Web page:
EU Health Ministers back Directive on therapeutic use of tissue and cells for transplantation. Summary and conclusions of Málaga conference.

February 11, 2002

Brussels, 7 February 2002

Meeting in Málaga, the Health Ministers have indicated their support for a proposal by Community experts for a Directive on the use of cells and tissue for transplantation.

During a break in the proceedings, President of the Health Council and Spanish Minister for Health Celia Villalobos said the meeting had been a “success” thanks to the large number of Ministers attending it.

She announced that, in the first part of their talks, the Ministers had agreed to give the go-ahead to the proposal for a Directive on the therapeutic use of cells and tissue, and that the text would therefore be examined at the Health Council (to be held in June).

Mrs Villalobos expressed her satisfaction at this step forward, which had resulted from a Spanish initiative.

She also indicated that the free movement of patients, a subject due to be discussed again at a meeting to be held at the end of May in Mahón (Menorca), was a matter of concern to the Health Ministers and that points of agreement were therefore being sought between the EU Ministers ahead of that meeting.

Free movement of patients

At the end of the meeting, which was attended by 11 Health Ministers, representatives of all the EU Member States, and the European Commission, Spanish Health Minister Celia Villalobos said that the question of movement of patients had been approached “with a different vision.” The Minister remarked that more and more Europeans were receiving health care outside their country of origin.

“We need to ensure that everyone in the Union has access to the same kind of health care, and we should exploit the potential of the single market,” Mrs Villalobos added.

The EU Health Ministers today agreed to take up the discussion again at the meeting to be held in Mahón at the end of May, which will consider what the Union really needs in this area and examine the existing bilateral agreements in the field.

“The Spanish Presidency’s objectives for this meeting have been well fulfilled,” said Mrs Villalobos, who pointed out that the WHO had described the health systems of the EU as being among the best in the world.

Summary and conclusions of the Conference on Therapeutic use of Tissues and Cells in the European Union

EC and national experts on the therapeutic use of tissues and cells together with representatives of the European Commission have meet in Málaga during the 6th and 7th of February 2002 and agreed on the following points:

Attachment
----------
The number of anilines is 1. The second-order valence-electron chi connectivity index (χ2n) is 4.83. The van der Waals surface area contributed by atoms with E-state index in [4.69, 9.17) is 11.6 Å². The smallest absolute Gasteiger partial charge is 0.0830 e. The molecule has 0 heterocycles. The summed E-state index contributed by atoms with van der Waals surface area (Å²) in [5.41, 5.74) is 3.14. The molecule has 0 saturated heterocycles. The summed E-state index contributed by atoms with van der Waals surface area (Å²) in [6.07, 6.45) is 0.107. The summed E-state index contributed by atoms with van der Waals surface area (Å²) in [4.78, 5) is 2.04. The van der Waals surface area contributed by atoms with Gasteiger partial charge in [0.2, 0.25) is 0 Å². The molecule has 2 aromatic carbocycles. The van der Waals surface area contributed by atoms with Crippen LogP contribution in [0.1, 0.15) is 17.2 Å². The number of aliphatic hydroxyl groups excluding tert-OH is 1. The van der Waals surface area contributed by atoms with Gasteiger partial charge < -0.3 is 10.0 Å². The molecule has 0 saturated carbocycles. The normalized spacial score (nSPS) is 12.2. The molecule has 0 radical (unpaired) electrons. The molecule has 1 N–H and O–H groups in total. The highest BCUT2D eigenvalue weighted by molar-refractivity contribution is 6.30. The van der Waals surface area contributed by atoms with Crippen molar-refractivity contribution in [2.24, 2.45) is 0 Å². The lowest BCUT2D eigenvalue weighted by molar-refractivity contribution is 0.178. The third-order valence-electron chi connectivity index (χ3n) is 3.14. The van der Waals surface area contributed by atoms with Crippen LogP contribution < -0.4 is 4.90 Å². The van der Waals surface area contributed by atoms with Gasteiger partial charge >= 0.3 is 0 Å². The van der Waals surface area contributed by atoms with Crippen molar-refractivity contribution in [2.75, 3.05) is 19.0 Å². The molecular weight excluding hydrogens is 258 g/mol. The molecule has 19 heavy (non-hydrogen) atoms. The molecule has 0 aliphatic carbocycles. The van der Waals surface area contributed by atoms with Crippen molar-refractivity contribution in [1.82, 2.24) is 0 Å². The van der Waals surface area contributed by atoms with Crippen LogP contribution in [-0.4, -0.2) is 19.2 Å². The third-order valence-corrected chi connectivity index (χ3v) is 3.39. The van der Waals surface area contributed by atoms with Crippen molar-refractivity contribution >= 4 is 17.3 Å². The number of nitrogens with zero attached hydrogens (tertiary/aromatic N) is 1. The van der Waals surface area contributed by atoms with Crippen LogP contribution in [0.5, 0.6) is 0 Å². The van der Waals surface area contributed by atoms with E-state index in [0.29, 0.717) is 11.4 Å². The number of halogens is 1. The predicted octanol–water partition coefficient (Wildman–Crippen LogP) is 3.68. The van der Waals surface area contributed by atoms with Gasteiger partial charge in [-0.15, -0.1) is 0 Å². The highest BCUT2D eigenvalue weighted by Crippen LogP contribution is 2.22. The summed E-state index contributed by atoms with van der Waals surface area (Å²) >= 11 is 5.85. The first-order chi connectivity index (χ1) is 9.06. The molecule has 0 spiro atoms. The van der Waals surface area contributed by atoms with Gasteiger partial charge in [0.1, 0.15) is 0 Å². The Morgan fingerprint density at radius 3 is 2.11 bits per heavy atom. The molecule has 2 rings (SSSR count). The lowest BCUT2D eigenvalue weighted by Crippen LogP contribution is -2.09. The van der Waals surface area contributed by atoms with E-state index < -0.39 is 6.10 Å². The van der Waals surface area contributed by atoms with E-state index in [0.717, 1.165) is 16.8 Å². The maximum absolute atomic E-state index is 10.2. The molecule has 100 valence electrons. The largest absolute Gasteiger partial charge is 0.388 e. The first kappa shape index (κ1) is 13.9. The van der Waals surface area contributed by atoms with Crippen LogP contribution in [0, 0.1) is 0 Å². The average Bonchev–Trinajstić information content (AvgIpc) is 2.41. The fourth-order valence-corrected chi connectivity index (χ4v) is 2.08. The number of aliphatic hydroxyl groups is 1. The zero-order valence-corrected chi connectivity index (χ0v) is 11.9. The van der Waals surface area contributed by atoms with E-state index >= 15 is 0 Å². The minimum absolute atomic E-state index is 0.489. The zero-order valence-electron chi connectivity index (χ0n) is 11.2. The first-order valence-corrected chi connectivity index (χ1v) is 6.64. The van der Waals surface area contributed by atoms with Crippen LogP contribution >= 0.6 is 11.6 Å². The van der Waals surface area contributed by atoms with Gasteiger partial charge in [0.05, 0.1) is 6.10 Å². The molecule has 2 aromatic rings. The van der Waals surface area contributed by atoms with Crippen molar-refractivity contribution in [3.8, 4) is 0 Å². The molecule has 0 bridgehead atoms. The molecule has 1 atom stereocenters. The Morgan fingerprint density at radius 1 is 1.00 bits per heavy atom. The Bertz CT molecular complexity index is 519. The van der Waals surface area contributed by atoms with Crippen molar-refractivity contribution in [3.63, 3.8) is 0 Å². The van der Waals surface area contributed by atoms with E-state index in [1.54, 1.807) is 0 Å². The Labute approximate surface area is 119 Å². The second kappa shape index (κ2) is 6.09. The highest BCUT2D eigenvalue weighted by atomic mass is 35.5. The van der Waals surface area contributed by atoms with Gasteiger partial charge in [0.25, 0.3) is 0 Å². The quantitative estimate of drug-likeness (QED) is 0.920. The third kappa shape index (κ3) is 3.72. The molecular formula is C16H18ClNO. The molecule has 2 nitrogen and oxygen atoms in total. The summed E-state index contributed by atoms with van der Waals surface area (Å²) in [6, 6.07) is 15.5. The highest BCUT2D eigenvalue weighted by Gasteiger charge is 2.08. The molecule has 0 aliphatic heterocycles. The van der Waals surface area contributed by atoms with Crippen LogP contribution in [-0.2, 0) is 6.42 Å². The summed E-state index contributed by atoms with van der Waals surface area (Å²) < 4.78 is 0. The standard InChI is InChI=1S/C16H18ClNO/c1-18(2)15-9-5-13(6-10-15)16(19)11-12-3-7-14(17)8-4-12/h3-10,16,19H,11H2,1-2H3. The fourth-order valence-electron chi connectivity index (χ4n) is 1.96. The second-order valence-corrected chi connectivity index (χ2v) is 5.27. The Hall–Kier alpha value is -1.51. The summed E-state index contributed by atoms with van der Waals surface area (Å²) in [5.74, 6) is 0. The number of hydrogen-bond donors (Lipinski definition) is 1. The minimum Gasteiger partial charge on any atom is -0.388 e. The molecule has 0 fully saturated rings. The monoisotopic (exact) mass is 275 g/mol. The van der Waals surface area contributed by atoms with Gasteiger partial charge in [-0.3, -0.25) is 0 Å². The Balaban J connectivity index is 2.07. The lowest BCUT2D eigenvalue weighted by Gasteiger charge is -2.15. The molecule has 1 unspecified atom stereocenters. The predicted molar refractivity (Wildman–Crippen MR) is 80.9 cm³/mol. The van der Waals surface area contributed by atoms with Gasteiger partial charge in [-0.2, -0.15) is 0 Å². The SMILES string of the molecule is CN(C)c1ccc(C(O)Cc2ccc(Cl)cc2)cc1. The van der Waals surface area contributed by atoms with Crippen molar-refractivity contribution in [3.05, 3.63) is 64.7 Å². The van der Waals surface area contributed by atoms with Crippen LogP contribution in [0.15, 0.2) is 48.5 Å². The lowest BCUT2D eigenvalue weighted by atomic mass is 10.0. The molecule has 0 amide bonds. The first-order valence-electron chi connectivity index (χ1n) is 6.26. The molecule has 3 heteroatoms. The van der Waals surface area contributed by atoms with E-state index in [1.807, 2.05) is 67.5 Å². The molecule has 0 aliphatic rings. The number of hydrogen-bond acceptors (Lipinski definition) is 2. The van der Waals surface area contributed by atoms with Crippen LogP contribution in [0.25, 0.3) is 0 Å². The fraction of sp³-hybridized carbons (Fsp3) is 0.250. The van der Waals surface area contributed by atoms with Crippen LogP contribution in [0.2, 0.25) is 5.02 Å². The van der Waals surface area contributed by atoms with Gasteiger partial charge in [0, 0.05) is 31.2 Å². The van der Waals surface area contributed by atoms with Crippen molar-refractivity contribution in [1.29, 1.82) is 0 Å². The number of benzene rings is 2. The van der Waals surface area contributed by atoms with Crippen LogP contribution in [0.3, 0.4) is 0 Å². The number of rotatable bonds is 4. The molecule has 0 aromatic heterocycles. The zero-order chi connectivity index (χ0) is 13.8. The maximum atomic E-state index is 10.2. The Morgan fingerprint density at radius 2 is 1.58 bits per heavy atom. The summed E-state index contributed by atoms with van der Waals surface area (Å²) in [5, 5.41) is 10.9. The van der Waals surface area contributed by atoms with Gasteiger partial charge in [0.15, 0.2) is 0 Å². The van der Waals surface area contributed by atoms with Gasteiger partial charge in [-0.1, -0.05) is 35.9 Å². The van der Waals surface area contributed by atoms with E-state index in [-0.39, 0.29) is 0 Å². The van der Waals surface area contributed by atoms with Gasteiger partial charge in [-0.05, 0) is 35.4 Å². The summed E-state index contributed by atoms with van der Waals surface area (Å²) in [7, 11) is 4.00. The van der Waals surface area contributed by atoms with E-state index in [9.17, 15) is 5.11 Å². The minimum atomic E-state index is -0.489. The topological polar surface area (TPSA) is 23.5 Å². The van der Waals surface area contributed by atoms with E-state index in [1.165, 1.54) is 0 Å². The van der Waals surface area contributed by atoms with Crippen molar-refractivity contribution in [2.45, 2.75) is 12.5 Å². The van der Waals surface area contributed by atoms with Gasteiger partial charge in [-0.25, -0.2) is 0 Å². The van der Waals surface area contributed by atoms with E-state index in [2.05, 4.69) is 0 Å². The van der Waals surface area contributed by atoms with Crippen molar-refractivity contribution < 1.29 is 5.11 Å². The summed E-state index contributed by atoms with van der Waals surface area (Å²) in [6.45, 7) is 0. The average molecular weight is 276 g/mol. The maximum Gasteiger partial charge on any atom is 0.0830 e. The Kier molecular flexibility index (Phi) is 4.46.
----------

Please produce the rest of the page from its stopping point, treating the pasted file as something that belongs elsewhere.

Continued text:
1.- They support the idea of developing a European Community Directive setting high standards of safety and quality for the procurement, testing, processing, storage and distribution of human tissues and cells in order to ensure a high level of human health protection in the community

2.-These provisions should apply to the donation, procurement, and testing of human tissues and cells for human application. The provisions should apply to the processing, preservation, storage and distribution of tissues and cells when they are to be used for human transplantation. This Text should apply to all constituents of the human body to be used for transplantation excluding tissues used as autographs within the same surgical procedure, transplanted organs and blood and blood components as defined in the Blood Directive

3.- Technical annexes should specify the technical standards that are necessary to ensure the quality and safety of the tissues and cells. This standards should be updated in accordance to scientific progress.

4.- There is a need to establish and supervise standards for the facilities, personnel and processes used in tissue procurement and banking. A system of inspection and control is also necessary.

5.- Develop a system of bio-vigilance which guarantees adequate anonymity and confidentiality, but allows for the traceability of tissues and cells. A system of communication for adverse events should be established.

6.- There is a need to develop a register for tissue and cell procurement, processing and distribution activities. A list of accredited centres and the activities for which they are authorized should also be officially compiled.

7.- Tissue and cell import in the European Union should be controlled in order to ensure that its quality and safety are in accordance with the Directive’s requirements.

8.- Quality systems for all activities covered in the text should be established.

9.- There is a need to ensure, as far as possible, the appropriate selection and evaluation of the donor to avoid transmissible diseases.

10-. Tissue and cell retrieval should be performed by the adequate professionals, in the appropriate place, under the necessary conditions to minimize contamination and guarantee their required biological qualities.

11-. Tissue and cell processing, preservation, storage and distribution should be carried out by accredited tissue banks.

12-. There is a need for an information exchange system.

The experts present at the meeting realize that the Commission services have made great progress in the preparation of this preliminary draft although a more detailed review of the text will be carried out by the Commission when finalizing its proposal.

Spanish Presidency Website http://www.eu2002.es

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